Director: Matthew Thompson
Writer: Scott Bolger, Kent Murray, Matthew Thompson
Producer: Christine Alderson, Thomas Sterchi, Lars Wiebe
Stars: Jennifer Morrison, Josh Stewart, James Frain, Kimberly Elise, Stephen Rider, Jude Ciccolella
Three soldiers suffering from PTSD find themselves trapped in an elevator after a terrorist’s bomb disables their building.
Three young soldiers suffering from PTSD leave their separate sessions at a military psychiatrist’s office and end up riding the same elevator together. Suddenly, something rocks the building and their elevator car screeches to a halt. It takes some time before a lieutenant on the other end of an emergency call box finally responds to the distress, but she is suspiciously unforthcoming about exactly what is happening. Courtesy of a cell phone news story, the trio soon learns why. Terrorists have detonated a dirty bomb in Washington, D.C., sending a radioactive cloud in their direction. And there is seemingly nothing the trapped soldiers can do to escape before it hits.
“Alpha Alert” starts as a paranoia thriller, and it is this first act that is most effective. Opening scenes brim with mind-scrabbling tension stemming from feelings of helplessness, confusion, and panic. These are emotions that can wind up an audience to invest in the intrigue and to become excited about the suspense.
Then “Alpha Alert” introduces a pseudo-twist that should be a spoiler to divulge, but apparently isn’t since the movie’s own cover art identifies it as “a top military experiment gone wrong.” Couple that with the above summary and you can piece together what the true plot really is.
It is a puzzling mistake that the film does not make an effort to disguise its secret, because that reveal is the story’s big midpoint payoff. Once that cat is out of the bag, the entire pressure-fueled atmosphere dissipates right along with it. Its wake leaves only a predictable action-oriented denouement that is less satisfying than the initial mystery, and creates a too safe environment from the knowledge that the main characters are in semi-controlled conditions after all.
The tightrope walk facing claustrophobic thrillers is that they have less wiggle room than their confined characters. With just three people inside a 10’x10’ room for 90 minutes, there are no external fallbacks for a tempo change if the story should worm its way into a corner. Such tight focus has to sustain audience fascination exclusively on its own and anything less than perfect execution will equate to mediocre results.
“Alpha Alert” does find momentary distractions in the form of therapy session flashbacks that unintentionally prick the taut tension balloon with a nail instead of providing any truly meaty character origins. Introductions already sufficiently root the main players in the stereotypes necessary for the story’s character dynamic to work: capable yet emotionally broken female, misogynistic military man, and “can’t we all just get along” good guy to come between the first two as needed. The flashbacks are gravy on a meal already digested and function mainly as brick walls for the momentum.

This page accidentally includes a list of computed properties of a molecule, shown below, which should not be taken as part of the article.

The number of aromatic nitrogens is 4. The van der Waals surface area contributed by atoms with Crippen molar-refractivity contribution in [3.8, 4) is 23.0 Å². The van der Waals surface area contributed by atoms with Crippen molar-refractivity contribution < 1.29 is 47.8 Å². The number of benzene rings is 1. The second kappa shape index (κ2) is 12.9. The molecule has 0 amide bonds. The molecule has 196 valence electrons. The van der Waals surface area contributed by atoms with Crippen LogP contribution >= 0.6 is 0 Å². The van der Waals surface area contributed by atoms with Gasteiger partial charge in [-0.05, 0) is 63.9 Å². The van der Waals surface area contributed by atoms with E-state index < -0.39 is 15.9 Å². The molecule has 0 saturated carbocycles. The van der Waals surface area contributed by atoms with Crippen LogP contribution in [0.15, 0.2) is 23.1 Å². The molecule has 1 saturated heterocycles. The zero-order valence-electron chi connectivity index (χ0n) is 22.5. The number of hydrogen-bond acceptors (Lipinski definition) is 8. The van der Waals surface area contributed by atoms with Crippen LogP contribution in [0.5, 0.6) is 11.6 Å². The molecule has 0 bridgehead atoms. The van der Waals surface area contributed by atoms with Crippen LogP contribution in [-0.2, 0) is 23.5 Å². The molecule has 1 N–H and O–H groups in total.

With the mystery uncovered, the film’s edges begin visibly fraying before subsequently unraveling rapidly. “Alpha Alert” devolves into a routine tsk tsk tale of corrupt government officials tossing ethics to the wind with a covert experiment of dubious design. With that formulaic filler to finish out the film comes a handful of plot devices too contrived to overlook.
The military’s motives for their test may be suspect, but their methods are wildly impressive. Through technology unknown, the Army doctors can somehow monitor heart rates and vital signs despite no one being hooked into a wire, follow one soldier’s ascent up an elevator shaft at eye level without there actually being a track camera mounted in the wall, and lower an elevator car along one cable without affecting the other cables at all.
Partially salvaging the movie is a quality cast of capable familiar faces, all of whom elevate the material through sheer force of their performances. Lead actress Jennifer Morrison is particularly noteworthy playing a competently tough female officer without sacrificing any attractive femininity. It is a role that is made stronger by casting a woman without having to unnecessarily tout her gender as a defining characteristic.
The cast keeps “Alpha Alert” clipping, but there isn’t enough creativity story-wise down the back slope to carry the premise developed during the exposition climb. By its end, “Alpha Alert” settles into a groove as an average thriller with a few minor highlights, yet no compelling reason to ever watch or mention it again, if it is even worth seeking out the first time.
NOTE: “Alpha Alert” is also known by the alternate titles “Event 15” and “Trauma.”
Review Score: 50